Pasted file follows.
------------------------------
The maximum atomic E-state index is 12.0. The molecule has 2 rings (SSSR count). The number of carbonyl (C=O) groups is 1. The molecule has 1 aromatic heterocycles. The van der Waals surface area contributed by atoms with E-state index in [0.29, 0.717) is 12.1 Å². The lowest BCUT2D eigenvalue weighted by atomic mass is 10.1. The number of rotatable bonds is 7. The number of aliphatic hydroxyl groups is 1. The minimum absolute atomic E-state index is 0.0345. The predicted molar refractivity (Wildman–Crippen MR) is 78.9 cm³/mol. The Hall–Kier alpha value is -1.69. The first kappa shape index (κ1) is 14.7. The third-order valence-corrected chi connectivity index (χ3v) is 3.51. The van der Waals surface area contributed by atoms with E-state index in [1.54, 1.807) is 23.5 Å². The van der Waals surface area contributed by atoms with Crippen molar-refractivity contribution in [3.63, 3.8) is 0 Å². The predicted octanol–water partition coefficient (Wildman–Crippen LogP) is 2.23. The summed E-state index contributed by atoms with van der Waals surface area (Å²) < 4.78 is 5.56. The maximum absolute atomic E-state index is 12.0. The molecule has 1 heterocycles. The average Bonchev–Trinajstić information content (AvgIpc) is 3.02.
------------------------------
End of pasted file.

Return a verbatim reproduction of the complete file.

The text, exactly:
The maximum atomic E-state index is 12.0. The molecule has 2 rings (SSSR count). The number of carbonyl (C=O) groups is 1. The molecule has 1 aromatic heterocycles. The van der Waals surface area contributed by atoms with E-state index in [0.29, 0.717) is 12.1 Å². The lowest BCUT2D eigenvalue weighted by atomic mass is 10.1. The number of rotatable bonds is 7. The number of aliphatic hydroxyl groups is 1. The minimum absolute atomic E-state index is 0.0345. The predicted molar refractivity (Wildman–Crippen MR) is 78.9 cm³/mol. The Hall–Kier alpha value is -1.69. The first kappa shape index (κ1) is 14.7. The third-order valence-corrected chi connectivity index (χ3v) is 3.51. The van der Waals surface area contributed by atoms with E-state index in [1.54, 1.807) is 23.5 Å². The van der Waals surface area contributed by atoms with Crippen molar-refractivity contribution in [3.63, 3.8) is 0 Å². The predicted octanol–water partition coefficient (Wildman–Crippen LogP) is 2.23. The summed E-state index contributed by atoms with van der Waals surface area (Å²) < 4.78 is 5.56. The maximum absolute atomic E-state index is 12.0. The molecule has 1 heterocycles. The average Bonchev–Trinajstić information content (AvgIpc) is 3.02.